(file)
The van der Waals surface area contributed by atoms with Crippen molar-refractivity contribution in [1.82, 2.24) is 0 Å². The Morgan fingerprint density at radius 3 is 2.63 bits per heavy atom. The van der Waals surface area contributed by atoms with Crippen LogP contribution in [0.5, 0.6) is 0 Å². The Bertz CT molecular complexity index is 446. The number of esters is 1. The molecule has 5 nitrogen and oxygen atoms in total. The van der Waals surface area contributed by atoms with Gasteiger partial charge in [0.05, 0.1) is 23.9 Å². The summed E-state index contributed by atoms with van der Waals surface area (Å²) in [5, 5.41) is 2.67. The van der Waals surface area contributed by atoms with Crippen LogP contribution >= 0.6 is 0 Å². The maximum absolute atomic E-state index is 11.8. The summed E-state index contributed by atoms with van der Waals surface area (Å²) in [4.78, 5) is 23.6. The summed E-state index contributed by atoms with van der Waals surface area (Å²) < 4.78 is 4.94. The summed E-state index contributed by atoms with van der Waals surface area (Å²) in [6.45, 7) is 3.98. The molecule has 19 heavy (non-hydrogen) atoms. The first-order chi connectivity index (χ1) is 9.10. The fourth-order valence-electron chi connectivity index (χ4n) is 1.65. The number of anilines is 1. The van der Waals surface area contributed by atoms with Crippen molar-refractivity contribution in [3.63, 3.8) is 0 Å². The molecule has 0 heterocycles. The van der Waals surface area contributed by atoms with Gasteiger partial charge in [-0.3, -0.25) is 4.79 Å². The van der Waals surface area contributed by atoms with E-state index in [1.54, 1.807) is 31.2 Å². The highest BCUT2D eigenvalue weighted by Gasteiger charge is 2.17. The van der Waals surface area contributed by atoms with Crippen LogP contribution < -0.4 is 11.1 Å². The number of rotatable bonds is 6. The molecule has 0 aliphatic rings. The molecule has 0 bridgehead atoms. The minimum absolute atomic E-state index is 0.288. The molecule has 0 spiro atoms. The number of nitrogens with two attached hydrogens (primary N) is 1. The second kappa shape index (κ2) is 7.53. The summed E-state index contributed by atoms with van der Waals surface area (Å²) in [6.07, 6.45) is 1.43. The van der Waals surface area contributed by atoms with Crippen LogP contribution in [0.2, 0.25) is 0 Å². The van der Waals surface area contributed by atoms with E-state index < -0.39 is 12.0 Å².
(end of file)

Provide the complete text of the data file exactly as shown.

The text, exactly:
The van der Waals surface area contributed by atoms with Crippen molar-refractivity contribution in [1.82, 2.24) is 0 Å². The Morgan fingerprint density at radius 3 is 2.63 bits per heavy atom. The van der Waals surface area contributed by atoms with Crippen LogP contribution in [0.5, 0.6) is 0 Å². The Bertz CT molecular complexity index is 446. The number of esters is 1. The molecule has 5 nitrogen and oxygen atoms in total. The van der Waals surface area contributed by atoms with Gasteiger partial charge in [0.05, 0.1) is 23.9 Å². The summed E-state index contributed by atoms with van der Waals surface area (Å²) in [5, 5.41) is 2.67. The van der Waals surface area contributed by atoms with Crippen LogP contribution >= 0.6 is 0 Å². The maximum absolute atomic E-state index is 11.8. The summed E-state index contributed by atoms with van der Waals surface area (Å²) in [4.78, 5) is 23.6. The summed E-state index contributed by atoms with van der Waals surface area (Å²) < 4.78 is 4.94. The summed E-state index contributed by atoms with van der Waals surface area (Å²) in [6.45, 7) is 3.98. The molecule has 19 heavy (non-hydrogen) atoms. The first-order chi connectivity index (χ1) is 9.10. The fourth-order valence-electron chi connectivity index (χ4n) is 1.65. The number of anilines is 1. The van der Waals surface area contributed by atoms with Crippen molar-refractivity contribution in [3.63, 3.8) is 0 Å². The molecule has 0 heterocycles. The van der Waals surface area contributed by atoms with Gasteiger partial charge in [-0.3, -0.25) is 4.79 Å². The van der Waals surface area contributed by atoms with E-state index in [1.54, 1.807) is 31.2 Å². The highest BCUT2D eigenvalue weighted by Gasteiger charge is 2.17. The van der Waals surface area contributed by atoms with Crippen LogP contribution < -0.4 is 11.1 Å². The number of rotatable bonds is 6. The molecule has 0 aliphatic rings. The molecule has 0 bridgehead atoms. The minimum absolute atomic E-state index is 0.288. The molecule has 0 spiro atoms. The number of nitrogens with two attached hydrogens (primary N) is 1. The second kappa shape index (κ2) is 7.53. The summed E-state index contributed by atoms with van der Waals surface area (Å²) in [6.07, 6.45) is 1.43. The van der Waals surface area contributed by atoms with Crippen LogP contribution in [0.2, 0.25) is 0 Å². The van der Waals surface area contributed by atoms with E-state index < -0.39 is 12.0 Å².